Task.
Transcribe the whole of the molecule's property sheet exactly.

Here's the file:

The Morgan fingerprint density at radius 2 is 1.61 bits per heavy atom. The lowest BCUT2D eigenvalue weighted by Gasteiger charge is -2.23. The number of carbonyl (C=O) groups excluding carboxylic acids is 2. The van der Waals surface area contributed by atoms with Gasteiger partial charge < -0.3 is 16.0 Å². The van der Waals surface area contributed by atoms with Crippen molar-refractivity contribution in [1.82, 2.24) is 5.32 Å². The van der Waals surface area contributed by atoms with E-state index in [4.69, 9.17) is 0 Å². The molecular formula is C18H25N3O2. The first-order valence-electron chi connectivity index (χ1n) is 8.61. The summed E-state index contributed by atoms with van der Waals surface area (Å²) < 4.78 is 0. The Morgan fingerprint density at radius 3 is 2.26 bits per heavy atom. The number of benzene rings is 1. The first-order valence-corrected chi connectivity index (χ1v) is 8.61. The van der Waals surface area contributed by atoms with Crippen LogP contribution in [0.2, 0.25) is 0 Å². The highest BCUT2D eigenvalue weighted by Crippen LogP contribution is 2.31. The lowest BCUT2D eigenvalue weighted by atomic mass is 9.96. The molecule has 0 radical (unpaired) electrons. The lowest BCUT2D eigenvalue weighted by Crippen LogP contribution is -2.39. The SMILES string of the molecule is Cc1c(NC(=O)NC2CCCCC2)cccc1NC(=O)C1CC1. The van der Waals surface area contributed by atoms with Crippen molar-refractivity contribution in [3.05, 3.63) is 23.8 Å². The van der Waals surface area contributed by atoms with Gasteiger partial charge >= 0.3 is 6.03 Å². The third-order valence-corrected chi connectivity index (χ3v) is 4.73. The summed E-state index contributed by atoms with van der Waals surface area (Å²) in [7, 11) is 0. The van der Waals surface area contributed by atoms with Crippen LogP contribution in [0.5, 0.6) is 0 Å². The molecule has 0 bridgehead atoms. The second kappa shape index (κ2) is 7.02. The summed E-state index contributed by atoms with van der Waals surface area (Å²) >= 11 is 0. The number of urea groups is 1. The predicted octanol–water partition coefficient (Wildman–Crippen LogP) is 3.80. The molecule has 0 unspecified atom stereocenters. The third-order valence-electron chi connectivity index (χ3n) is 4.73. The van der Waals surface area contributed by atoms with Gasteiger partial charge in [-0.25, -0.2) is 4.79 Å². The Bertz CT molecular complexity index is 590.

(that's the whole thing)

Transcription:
The Morgan fingerprint density at radius 2 is 1.61 bits per heavy atom. The lowest BCUT2D eigenvalue weighted by Gasteiger charge is -2.23. The number of carbonyl (C=O) groups excluding carboxylic acids is 2. The van der Waals surface area contributed by atoms with Gasteiger partial charge < -0.3 is 16.0 Å². The van der Waals surface area contributed by atoms with Crippen molar-refractivity contribution in [1.82, 2.24) is 5.32 Å². The van der Waals surface area contributed by atoms with E-state index in [4.69, 9.17) is 0 Å². The molecular formula is C18H25N3O2. The first-order valence-electron chi connectivity index (χ1n) is 8.61. The summed E-state index contributed by atoms with van der Waals surface area (Å²) < 4.78 is 0. The Morgan fingerprint density at radius 3 is 2.26 bits per heavy atom. The number of benzene rings is 1. The first-order valence-corrected chi connectivity index (χ1v) is 8.61. The van der Waals surface area contributed by atoms with Crippen LogP contribution in [0.2, 0.25) is 0 Å². The highest BCUT2D eigenvalue weighted by Crippen LogP contribution is 2.31. The lowest BCUT2D eigenvalue weighted by atomic mass is 9.96. The molecule has 0 radical (unpaired) electrons. The lowest BCUT2D eigenvalue weighted by Crippen LogP contribution is -2.39. The SMILES string of the molecule is Cc1c(NC(=O)NC2CCCCC2)cccc1NC(=O)C1CC1. The van der Waals surface area contributed by atoms with Crippen molar-refractivity contribution in [3.05, 3.63) is 23.8 Å². The van der Waals surface area contributed by atoms with Gasteiger partial charge >= 0.3 is 6.03 Å². The third-order valence-corrected chi connectivity index (χ3v) is 4.73. The summed E-state index contributed by atoms with van der Waals surface area (Å²) in [7, 11) is 0. The van der Waals surface area contributed by atoms with Crippen LogP contribution in [0.5, 0.6) is 0 Å². The molecule has 0 bridgehead atoms. The second kappa shape index (κ2) is 7.02. The summed E-state index contributed by atoms with van der Waals surface area (Å²) >= 11 is 0. The number of urea groups is 1. The predicted octanol–water partition coefficient (Wildman–Crippen LogP) is 3.80. The molecule has 0 unspecified atom stereocenters. The third-order valence-electron chi connectivity index (χ3n) is 4.73. The van der Waals surface area contributed by atoms with Gasteiger partial charge in [-0.25, -0.2) is 4.79 Å². The Bertz CT molecular complexity index is 590.